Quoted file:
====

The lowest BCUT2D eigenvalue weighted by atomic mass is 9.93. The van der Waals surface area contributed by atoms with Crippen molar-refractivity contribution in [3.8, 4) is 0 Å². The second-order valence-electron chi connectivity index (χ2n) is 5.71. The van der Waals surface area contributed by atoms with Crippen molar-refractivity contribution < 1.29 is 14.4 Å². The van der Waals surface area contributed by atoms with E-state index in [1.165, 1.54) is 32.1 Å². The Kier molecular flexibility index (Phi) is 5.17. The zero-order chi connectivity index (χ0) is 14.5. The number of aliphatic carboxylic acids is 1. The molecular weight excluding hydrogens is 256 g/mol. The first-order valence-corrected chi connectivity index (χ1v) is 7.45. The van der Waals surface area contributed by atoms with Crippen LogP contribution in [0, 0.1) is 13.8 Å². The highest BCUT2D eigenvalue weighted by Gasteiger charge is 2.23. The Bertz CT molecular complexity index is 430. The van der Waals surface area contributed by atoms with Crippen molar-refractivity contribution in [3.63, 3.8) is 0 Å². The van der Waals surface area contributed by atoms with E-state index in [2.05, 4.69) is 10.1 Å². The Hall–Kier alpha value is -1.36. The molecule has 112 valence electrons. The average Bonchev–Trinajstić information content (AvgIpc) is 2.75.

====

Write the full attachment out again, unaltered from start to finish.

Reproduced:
The lowest BCUT2D eigenvalue weighted by atomic mass is 9.93. The van der Waals surface area contributed by atoms with Crippen molar-refractivity contribution in [3.8, 4) is 0 Å². The second-order valence-electron chi connectivity index (χ2n) is 5.71. The van der Waals surface area contributed by atoms with Crippen molar-refractivity contribution < 1.29 is 14.4 Å². The van der Waals surface area contributed by atoms with E-state index in [1.165, 1.54) is 32.1 Å². The Kier molecular flexibility index (Phi) is 5.17. The zero-order chi connectivity index (χ0) is 14.5. The number of aliphatic carboxylic acids is 1. The molecular weight excluding hydrogens is 256 g/mol. The first-order valence-corrected chi connectivity index (χ1v) is 7.45. The van der Waals surface area contributed by atoms with Crippen LogP contribution in [0, 0.1) is 13.8 Å². The highest BCUT2D eigenvalue weighted by Gasteiger charge is 2.23. The Bertz CT molecular complexity index is 430. The van der Waals surface area contributed by atoms with Crippen molar-refractivity contribution in [3.63, 3.8) is 0 Å². The van der Waals surface area contributed by atoms with E-state index in [2.05, 4.69) is 10.1 Å². The Hall–Kier alpha value is -1.36. The molecule has 112 valence electrons. The average Bonchev–Trinajstić information content (AvgIpc) is 2.75.